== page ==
South Africa’s spy agency is beefing up its economic intelligence unit so it can play a proactive role in supporting the nation’s companies as they expand beyond their home base.
Firms that could benefit from the intelligence operatives’ expertise include telecommunications giant MTN and Sasol, the world’s largest producer of motor fuel from coal, according to State Security Minister Ayanda Dlodlo. MTN operates in 21 markets, while Sasol’s business spans 30 countries.
Many nations’ intelligence agencies “support big conglomerates that have invested in other countries. That is what we need to be doing,” she said in a May 18 interview. “That work has begun in countries like the Democratic Republic of Congo and Central African Republic and other countries.”
The South African State Security Agency’s primary task is to monitor and identify threats to national security. Its ability to fulfill that function and promote the nation’s economic interests has been undermined by management shortcomings and its immersion in political power battles within the ruling party during former President Jacob Zuma’s rule — problems Dlodlo has pledged to address.
“While we cannot speak with any certainty on the import of Minister Dlodlo’s comments, we appreciate that Sasol is rightly considered a critical and strategic contributor to the South African economy” and plays a key role in safeguarding the security of the nation’s liquid fuels supply, the company said in an emailed response to questions. “Both in our home country and in other parts of the globe we do business in, we consider it our responsibility to cooperate with government agencies, our fence-line communities, investors and our other stakeholders.”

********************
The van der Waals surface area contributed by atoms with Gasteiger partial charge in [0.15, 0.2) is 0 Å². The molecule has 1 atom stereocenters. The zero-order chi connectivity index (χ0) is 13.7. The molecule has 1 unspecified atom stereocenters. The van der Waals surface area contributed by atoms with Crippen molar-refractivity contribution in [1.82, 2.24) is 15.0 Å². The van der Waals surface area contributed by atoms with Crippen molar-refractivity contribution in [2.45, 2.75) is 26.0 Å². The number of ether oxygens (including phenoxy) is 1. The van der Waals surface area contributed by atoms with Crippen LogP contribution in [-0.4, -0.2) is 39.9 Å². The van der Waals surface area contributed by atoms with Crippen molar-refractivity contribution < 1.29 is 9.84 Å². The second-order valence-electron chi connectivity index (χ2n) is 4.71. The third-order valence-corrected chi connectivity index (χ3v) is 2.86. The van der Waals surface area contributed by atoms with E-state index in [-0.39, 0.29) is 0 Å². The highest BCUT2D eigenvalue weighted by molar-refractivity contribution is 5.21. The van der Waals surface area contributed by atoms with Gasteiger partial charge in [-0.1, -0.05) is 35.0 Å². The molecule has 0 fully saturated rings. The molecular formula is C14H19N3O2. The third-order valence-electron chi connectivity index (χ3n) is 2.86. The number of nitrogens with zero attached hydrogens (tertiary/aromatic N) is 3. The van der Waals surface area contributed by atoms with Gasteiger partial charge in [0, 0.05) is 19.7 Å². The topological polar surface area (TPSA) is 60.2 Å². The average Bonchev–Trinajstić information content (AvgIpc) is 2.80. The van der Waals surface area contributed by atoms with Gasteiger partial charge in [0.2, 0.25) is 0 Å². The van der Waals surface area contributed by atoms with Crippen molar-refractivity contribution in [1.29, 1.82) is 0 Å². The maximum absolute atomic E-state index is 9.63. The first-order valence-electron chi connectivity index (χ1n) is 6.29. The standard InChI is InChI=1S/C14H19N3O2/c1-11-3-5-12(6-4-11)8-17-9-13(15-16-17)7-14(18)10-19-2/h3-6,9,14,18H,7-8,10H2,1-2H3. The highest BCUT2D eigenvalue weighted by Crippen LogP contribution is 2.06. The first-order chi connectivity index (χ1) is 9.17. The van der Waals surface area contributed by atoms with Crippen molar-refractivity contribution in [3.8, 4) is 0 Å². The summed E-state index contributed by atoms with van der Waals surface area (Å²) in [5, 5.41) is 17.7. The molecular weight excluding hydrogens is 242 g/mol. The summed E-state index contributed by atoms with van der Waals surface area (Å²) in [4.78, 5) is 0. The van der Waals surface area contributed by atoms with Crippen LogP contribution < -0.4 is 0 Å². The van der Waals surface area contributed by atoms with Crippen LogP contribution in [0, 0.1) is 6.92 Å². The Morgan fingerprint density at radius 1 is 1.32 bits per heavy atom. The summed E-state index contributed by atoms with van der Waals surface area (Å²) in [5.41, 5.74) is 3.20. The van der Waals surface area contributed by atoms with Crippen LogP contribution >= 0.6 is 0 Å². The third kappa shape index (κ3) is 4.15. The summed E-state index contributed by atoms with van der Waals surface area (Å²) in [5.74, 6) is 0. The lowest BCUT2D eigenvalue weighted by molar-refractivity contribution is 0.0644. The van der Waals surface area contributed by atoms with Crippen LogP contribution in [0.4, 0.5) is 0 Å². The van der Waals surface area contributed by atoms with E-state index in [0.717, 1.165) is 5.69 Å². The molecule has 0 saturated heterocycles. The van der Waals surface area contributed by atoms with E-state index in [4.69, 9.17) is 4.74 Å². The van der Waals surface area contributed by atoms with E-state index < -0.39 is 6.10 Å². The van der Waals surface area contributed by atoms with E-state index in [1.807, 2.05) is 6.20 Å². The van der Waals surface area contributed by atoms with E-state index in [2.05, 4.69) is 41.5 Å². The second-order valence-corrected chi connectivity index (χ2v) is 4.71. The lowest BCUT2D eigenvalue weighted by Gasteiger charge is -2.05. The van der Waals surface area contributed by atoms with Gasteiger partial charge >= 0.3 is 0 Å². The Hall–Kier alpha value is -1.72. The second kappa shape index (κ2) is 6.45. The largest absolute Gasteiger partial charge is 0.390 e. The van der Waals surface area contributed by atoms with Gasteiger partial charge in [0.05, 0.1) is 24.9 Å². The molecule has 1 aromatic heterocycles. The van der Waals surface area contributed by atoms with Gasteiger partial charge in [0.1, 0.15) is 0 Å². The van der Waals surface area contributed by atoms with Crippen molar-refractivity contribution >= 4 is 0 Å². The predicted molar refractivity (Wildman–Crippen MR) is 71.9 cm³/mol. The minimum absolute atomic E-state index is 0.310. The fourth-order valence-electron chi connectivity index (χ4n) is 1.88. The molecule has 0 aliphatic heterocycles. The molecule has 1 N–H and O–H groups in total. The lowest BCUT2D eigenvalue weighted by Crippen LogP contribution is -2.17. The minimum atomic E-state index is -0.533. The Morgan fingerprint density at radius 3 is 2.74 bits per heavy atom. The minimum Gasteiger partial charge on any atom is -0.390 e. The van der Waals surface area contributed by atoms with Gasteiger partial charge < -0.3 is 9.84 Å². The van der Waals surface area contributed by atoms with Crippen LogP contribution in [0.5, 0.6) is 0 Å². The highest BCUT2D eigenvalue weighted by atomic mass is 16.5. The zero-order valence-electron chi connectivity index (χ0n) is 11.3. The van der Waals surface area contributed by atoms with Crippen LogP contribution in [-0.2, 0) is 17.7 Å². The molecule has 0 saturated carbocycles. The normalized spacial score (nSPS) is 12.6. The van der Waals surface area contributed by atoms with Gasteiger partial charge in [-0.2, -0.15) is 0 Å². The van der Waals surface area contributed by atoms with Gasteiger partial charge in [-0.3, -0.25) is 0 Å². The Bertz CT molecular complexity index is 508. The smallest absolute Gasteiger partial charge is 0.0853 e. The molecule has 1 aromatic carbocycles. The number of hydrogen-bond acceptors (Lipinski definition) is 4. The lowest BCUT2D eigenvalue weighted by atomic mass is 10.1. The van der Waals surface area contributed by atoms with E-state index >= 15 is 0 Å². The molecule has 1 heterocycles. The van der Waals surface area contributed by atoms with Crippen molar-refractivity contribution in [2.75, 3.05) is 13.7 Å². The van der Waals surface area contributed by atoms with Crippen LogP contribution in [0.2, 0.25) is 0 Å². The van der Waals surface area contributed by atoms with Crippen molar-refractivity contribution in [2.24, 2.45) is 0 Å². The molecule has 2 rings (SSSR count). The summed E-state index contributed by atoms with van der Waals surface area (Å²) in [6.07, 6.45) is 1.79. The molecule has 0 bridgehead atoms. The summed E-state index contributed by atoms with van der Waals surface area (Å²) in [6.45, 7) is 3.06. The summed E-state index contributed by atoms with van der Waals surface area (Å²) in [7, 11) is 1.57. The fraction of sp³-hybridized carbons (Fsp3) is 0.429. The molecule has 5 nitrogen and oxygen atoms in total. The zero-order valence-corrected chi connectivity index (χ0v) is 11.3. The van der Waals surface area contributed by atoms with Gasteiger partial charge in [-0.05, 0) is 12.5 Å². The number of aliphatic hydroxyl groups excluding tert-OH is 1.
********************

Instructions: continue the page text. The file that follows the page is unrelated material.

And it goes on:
MTN didn’t reply to questions. Dlodlo didn’t indicate whether firms had been approached to see if they wanted assistance.
The minister also wants South Africa to derive greater benefit from its involvement in peacekeeping efforts in war-torn countries elsewhere on the continent, saying its efforts have on occasion worked to its detriment.
Almost 1 000 South African troops are currently based in eastern Congo, where they form part of a United Nations peacekeeping mission. The country is also involved in helping combat piracy off the coast of neighbouring Mozambique and has participated in peacekeeping efforts in Burundi.
Hundreds of South African soldiers were also stationed in the CAR, following the signing of a cooperation accord between the two countries in 2007. That operation was terminated in 2013, after rebel forces killed at least 15 of its personnel.
“We have lost blood, sweat and tears. We have lost money in our investment for peace,” Dlodlo said. “My economic intelligence unit must assist government to unearth the economic opportunities that can be derived from what we have put into these countries.”